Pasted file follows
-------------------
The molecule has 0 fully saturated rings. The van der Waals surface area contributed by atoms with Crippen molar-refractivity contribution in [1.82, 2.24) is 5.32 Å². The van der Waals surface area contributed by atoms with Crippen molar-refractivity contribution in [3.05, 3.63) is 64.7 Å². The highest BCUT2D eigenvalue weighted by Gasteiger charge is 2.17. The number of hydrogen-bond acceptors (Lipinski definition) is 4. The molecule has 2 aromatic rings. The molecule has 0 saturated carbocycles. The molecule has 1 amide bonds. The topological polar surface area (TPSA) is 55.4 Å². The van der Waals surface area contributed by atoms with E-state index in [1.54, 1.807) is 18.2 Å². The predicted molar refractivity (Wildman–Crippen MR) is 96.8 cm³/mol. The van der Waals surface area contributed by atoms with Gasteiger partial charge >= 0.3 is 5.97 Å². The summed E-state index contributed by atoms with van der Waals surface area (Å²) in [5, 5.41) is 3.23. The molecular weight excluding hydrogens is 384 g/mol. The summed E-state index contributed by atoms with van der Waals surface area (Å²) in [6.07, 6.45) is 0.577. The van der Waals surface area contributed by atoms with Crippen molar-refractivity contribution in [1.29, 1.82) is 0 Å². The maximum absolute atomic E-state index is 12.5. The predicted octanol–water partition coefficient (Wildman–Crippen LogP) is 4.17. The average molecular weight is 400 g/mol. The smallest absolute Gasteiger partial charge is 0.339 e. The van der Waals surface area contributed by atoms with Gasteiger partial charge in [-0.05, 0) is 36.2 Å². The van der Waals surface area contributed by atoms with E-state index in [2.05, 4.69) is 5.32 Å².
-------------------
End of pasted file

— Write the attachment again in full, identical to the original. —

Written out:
The molecule has 0 fully saturated rings. The van der Waals surface area contributed by atoms with Crippen molar-refractivity contribution in [1.82, 2.24) is 5.32 Å². The van der Waals surface area contributed by atoms with Crippen molar-refractivity contribution in [3.05, 3.63) is 64.7 Å². The highest BCUT2D eigenvalue weighted by Gasteiger charge is 2.17. The number of hydrogen-bond acceptors (Lipinski definition) is 4. The molecule has 2 aromatic rings. The molecule has 0 saturated carbocycles. The molecule has 1 amide bonds. The topological polar surface area (TPSA) is 55.4 Å². The van der Waals surface area contributed by atoms with E-state index in [1.54, 1.807) is 18.2 Å². The predicted molar refractivity (Wildman–Crippen MR) is 96.8 cm³/mol. The van der Waals surface area contributed by atoms with Gasteiger partial charge >= 0.3 is 5.97 Å². The summed E-state index contributed by atoms with van der Waals surface area (Å²) in [5, 5.41) is 3.23. The molecular weight excluding hydrogens is 384 g/mol. The summed E-state index contributed by atoms with van der Waals surface area (Å²) in [6.07, 6.45) is 0.577. The van der Waals surface area contributed by atoms with Crippen molar-refractivity contribution in [1.29, 1.82) is 0 Å². The maximum absolute atomic E-state index is 12.5. The predicted octanol–water partition coefficient (Wildman–Crippen LogP) is 4.17. The average molecular weight is 400 g/mol. The smallest absolute Gasteiger partial charge is 0.339 e. The van der Waals surface area contributed by atoms with Gasteiger partial charge in [-0.05, 0) is 36.2 Å². The van der Waals surface area contributed by atoms with E-state index in [2.05, 4.69) is 5.32 Å².